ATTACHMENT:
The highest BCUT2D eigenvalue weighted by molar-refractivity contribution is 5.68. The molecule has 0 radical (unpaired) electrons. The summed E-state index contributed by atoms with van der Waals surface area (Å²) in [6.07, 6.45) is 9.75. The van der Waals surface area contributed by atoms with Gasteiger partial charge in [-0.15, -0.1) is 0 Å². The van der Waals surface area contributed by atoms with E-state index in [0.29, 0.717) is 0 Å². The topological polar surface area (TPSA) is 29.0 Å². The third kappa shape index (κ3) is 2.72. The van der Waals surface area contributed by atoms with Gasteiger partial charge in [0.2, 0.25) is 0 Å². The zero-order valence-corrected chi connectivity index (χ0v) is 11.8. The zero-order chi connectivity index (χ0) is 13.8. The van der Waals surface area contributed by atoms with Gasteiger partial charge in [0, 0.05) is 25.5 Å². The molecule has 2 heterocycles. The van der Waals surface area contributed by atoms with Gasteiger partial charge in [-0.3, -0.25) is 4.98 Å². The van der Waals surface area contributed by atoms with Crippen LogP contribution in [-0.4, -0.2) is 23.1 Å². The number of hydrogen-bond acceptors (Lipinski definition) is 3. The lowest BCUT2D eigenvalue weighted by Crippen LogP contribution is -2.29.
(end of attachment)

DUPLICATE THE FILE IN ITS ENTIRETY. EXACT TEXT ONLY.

The highest BCUT2D eigenvalue weighted by molar-refractivity contribution is 5.68. The molecule has 0 radical (unpaired) electrons. The summed E-state index contributed by atoms with van der Waals surface area (Å²) in [6.07, 6.45) is 9.75. The van der Waals surface area contributed by atoms with Gasteiger partial charge in [-0.15, -0.1) is 0 Å². The van der Waals surface area contributed by atoms with E-state index in [0.29, 0.717) is 0 Å². The topological polar surface area (TPSA) is 29.0 Å². The third kappa shape index (κ3) is 2.72. The van der Waals surface area contributed by atoms with Gasteiger partial charge in [0.2, 0.25) is 0 Å². The zero-order valence-corrected chi connectivity index (χ0v) is 11.8. The zero-order chi connectivity index (χ0) is 13.8. The van der Waals surface area contributed by atoms with Gasteiger partial charge in [0, 0.05) is 25.5 Å². The molecule has 2 heterocycles. The van der Waals surface area contributed by atoms with Gasteiger partial charge in [-0.3, -0.25) is 4.98 Å². The van der Waals surface area contributed by atoms with Crippen LogP contribution in [-0.4, -0.2) is 23.1 Å². The number of hydrogen-bond acceptors (Lipinski definition) is 3. The lowest BCUT2D eigenvalue weighted by Crippen LogP contribution is -2.29.